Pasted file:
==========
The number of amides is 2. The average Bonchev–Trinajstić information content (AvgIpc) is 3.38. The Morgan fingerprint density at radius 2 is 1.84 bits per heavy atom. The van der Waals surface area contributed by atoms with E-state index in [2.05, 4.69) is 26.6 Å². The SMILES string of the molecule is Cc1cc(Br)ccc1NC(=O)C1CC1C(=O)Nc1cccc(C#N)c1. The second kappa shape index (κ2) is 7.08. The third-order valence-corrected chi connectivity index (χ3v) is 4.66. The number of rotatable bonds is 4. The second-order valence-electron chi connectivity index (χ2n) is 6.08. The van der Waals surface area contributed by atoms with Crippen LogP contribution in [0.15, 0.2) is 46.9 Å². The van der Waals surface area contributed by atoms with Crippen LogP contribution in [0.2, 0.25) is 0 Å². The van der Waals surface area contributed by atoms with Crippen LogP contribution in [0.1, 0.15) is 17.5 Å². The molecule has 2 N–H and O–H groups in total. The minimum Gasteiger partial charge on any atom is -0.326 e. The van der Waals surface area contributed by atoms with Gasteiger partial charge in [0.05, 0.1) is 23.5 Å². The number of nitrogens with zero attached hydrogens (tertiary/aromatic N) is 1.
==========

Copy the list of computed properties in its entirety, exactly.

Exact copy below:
The number of amides is 2. The average Bonchev–Trinajstić information content (AvgIpc) is 3.38. The Morgan fingerprint density at radius 2 is 1.84 bits per heavy atom. The van der Waals surface area contributed by atoms with E-state index in [2.05, 4.69) is 26.6 Å². The SMILES string of the molecule is Cc1cc(Br)ccc1NC(=O)C1CC1C(=O)Nc1cccc(C#N)c1. The second kappa shape index (κ2) is 7.08. The third-order valence-corrected chi connectivity index (χ3v) is 4.66. The number of rotatable bonds is 4. The second-order valence-electron chi connectivity index (χ2n) is 6.08. The van der Waals surface area contributed by atoms with Crippen LogP contribution in [0.15, 0.2) is 46.9 Å². The van der Waals surface area contributed by atoms with Crippen LogP contribution in [0.2, 0.25) is 0 Å². The van der Waals surface area contributed by atoms with Crippen LogP contribution in [0.1, 0.15) is 17.5 Å². The molecule has 2 N–H and O–H groups in total. The minimum Gasteiger partial charge on any atom is -0.326 e. The van der Waals surface area contributed by atoms with Gasteiger partial charge in [0.05, 0.1) is 23.5 Å². The number of nitrogens with zero attached hydrogens (tertiary/aromatic N) is 1.